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History

Prof. Julius Fleck

Fleck

Professor Julius Fleck (1894 to 1967), a Hungarian by birth, developed Judo-Do in 1949 as a further development of traditional Judo. After seventeen years of practical work and numerous Judo fights, he came to the conclusion that Judo had its weak points and did not take into consideration many possibilities. Julius Fleck asked himself again and again why the Japanese used non-hanging and drawing movements for throws as they were an excellent prerequisite for breaking the balance and primarily to accentuate the body as a logical entity. In addition, he noticed that occidental Judo always was and is only – albeit a good – copy of Japanese Judo. We learn Judo, the Japanese, however, feel Judo. After careful consideration, Julius Fleck decided to fill the gap and to carry his own ideas into the field of Judo, to extend traditional Judo, and to adapt Judo to our (western) needs and to our mentality, the idea being not to fight against each other, but with each other.

 

Wally Strauß

Strauss

Julius Fleck died in 1967, and left his spiritual heritage to Professor Wally Strauss (10th Dan), an Austrian by birth, who lived in Ringwood in the Australian Federal State of Victoria. As the legitimate successor, Wally Strauss (1908 to 1988) modified Judo-Do to Ido, the perpetual movement. Thus, Ido turned into a tool for training the body and mind. Ido symbolises unlimited movement and IDOKAN is the house of unlimited movement. The inner path (the mental power) and the school of perfect movement have top priority. In practice, Ido intends to combine actions, either in Judo or in the form of Karate or one of the other martial arts. In Japanese, this is expressed by Renzoku-Waza, i.e. linking the actions of Renraku-Waza (combined actions) and Kaeshi-Waza (counter attacks). In summary, Ido is the modern form of Judo-Do, adaptable to all Budô disciplines, provided the Budô-ka understands the deep sense of perpetual movement.

Note: There are other lines of succession through the former co-operators of Professor Fleck: such as from Adolf Bauer to Franz Strauss, 10th Dan; it is due to him that the original Judo-Do system has been preserved.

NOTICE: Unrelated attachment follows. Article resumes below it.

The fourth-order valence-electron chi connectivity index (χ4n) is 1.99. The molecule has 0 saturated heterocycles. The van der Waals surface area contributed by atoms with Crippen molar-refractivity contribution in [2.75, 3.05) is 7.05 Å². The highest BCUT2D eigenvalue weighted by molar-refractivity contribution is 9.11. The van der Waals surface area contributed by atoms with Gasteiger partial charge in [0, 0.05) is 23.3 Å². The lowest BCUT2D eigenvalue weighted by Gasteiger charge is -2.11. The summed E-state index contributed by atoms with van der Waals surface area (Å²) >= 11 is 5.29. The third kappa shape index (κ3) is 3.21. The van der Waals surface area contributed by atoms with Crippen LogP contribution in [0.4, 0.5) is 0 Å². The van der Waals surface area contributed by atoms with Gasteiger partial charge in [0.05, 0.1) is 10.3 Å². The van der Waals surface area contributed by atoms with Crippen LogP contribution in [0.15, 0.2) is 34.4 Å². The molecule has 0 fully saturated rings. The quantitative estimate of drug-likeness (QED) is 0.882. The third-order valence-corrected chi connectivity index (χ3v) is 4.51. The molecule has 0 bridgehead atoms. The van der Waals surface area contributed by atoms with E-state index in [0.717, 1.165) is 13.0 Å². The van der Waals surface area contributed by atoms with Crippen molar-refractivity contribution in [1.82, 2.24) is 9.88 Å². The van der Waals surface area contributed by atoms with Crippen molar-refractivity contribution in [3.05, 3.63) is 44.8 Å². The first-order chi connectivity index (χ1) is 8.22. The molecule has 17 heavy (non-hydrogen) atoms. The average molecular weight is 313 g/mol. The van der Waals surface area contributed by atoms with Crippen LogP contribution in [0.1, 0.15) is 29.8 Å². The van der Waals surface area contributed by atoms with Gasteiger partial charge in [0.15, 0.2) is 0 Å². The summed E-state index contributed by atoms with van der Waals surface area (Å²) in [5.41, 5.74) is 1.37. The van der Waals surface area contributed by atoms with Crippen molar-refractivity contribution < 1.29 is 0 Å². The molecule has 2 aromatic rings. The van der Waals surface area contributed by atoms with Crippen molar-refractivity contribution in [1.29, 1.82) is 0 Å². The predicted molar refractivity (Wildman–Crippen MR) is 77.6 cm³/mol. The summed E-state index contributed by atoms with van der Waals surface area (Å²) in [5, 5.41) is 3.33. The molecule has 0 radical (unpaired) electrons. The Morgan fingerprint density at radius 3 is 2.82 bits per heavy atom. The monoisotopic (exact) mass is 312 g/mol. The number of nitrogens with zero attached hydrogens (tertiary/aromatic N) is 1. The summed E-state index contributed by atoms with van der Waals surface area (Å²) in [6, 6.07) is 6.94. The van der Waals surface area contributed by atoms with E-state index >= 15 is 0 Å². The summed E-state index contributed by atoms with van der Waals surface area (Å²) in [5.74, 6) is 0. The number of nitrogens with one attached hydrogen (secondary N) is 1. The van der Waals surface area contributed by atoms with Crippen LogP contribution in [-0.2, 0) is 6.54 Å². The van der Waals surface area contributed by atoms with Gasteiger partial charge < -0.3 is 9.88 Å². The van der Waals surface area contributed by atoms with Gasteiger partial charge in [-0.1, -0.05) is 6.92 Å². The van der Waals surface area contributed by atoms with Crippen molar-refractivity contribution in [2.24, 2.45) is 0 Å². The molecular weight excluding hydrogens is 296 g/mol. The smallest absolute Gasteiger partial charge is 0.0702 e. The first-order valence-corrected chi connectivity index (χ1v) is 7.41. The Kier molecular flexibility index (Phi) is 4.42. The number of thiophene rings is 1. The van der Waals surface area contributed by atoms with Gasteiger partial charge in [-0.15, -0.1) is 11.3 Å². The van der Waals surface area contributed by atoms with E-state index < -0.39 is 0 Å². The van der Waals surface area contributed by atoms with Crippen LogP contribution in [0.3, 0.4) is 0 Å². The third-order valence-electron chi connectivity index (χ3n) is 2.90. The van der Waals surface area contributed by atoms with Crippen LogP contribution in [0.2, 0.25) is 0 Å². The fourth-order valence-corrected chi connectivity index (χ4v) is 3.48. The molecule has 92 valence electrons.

Hubert Baron Klinger von Klingerstorff

Klingerstorff

Hubert Baron Klinger von Klingerstorff, 10th Dan, (*18th January 1920 to 18th March 1998) was a pupil of Mikinosuke Kawaishi (France) and Erich Rahn (Germany). Moreover, he was also pupil and co-operator of Professor Julius Fleck. He was a real artist on the mat as well as a fascinating teacher. In addition, he belongs to the pioneers of Jiu-Jitsu, Judo-Do and Judo in Europe. In the 1950s, the author of many books on martial arts wrote the only book on Judo-Do titled “Judo and Judo-Do – The Haute Ecole of Fighting” (original German title “Judo und Judo-Do – Die hohe Schule des Kampfes”). A translation of this book into French has even made its entry to the Kodokan Archive in Tokyo. As the honorary president of Idokan Europe International e.V., he was not only a friend and close confidant of Director Hans Schöllauf, he was also attached to his Budô until the end of his days. We have to thank these two personalities and their perpetual idealism that Ido has spread throughout Europe.

Hans Schöllauf

Schoellauf

After the demise of Wally Strauss, Director Hans Schöllauf from Vienna (10th Dan Shihan) continued the spiritual inheritance of Ido. According to Shihan Schöllauf, the highest achievement of Ido is the development of the internal power (vital energy – Ki) and the increase of mental energy, which leads to a mature person who has overcome his ego and practices a real appreciating coexistence. This requires primarily exercises in natural breathing, energy – Ki exercises and meditation when sitting, standing, walking and in movement (Kumite and Kata). Hans Schöllauf died in Vienna in July, 2011.

 

 

Rudi Gabert

Gabert

In August 2003, Director Hans Schöllauf asked Rudi Gabert (9th Dan Ido) to step in as his successor and to further develop Ido in theory and practice as well as to spread the style nationally and internationally as its ambassador. As an “itinerant instructor”, his activities are not subject to any federation rules, and thus he will hand down his abilities and knowledge in the sense of the old masters. Rudi Gabert officially became successor on July 28th, 2011.

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